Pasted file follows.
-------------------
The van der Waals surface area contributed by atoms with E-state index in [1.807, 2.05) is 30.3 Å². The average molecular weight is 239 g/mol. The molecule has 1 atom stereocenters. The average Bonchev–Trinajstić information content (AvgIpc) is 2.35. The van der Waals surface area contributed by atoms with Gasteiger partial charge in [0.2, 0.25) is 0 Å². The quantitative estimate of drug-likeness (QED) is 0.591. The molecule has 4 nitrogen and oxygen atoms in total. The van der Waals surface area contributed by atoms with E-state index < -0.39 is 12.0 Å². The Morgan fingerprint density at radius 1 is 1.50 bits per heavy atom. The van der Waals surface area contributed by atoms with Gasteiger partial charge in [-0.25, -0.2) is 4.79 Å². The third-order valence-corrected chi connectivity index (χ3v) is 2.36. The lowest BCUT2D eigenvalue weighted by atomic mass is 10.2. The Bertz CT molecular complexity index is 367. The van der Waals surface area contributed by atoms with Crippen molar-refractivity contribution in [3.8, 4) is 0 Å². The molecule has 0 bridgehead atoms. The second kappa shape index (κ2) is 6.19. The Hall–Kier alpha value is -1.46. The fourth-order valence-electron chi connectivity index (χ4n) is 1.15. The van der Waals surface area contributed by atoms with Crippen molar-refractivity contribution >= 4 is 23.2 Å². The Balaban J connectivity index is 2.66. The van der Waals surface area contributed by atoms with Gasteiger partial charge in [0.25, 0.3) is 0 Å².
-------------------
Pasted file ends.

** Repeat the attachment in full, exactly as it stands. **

The van der Waals surface area contributed by atoms with E-state index in [1.807, 2.05) is 30.3 Å². The average molecular weight is 239 g/mol. The molecule has 1 atom stereocenters. The average Bonchev–Trinajstić information content (AvgIpc) is 2.35. The van der Waals surface area contributed by atoms with Gasteiger partial charge in [0.2, 0.25) is 0 Å². The quantitative estimate of drug-likeness (QED) is 0.591. The molecule has 4 nitrogen and oxygen atoms in total. The van der Waals surface area contributed by atoms with E-state index < -0.39 is 12.0 Å². The Morgan fingerprint density at radius 1 is 1.50 bits per heavy atom. The van der Waals surface area contributed by atoms with Gasteiger partial charge in [-0.25, -0.2) is 4.79 Å². The third-order valence-corrected chi connectivity index (χ3v) is 2.36. The lowest BCUT2D eigenvalue weighted by atomic mass is 10.2. The Bertz CT molecular complexity index is 367. The van der Waals surface area contributed by atoms with Crippen molar-refractivity contribution in [3.8, 4) is 0 Å². The molecule has 0 bridgehead atoms. The second kappa shape index (κ2) is 6.19. The Hall–Kier alpha value is -1.46. The fourth-order valence-electron chi connectivity index (χ4n) is 1.15. The van der Waals surface area contributed by atoms with Crippen molar-refractivity contribution >= 4 is 23.2 Å². The Balaban J connectivity index is 2.66. The van der Waals surface area contributed by atoms with Gasteiger partial charge in [0.25, 0.3) is 0 Å².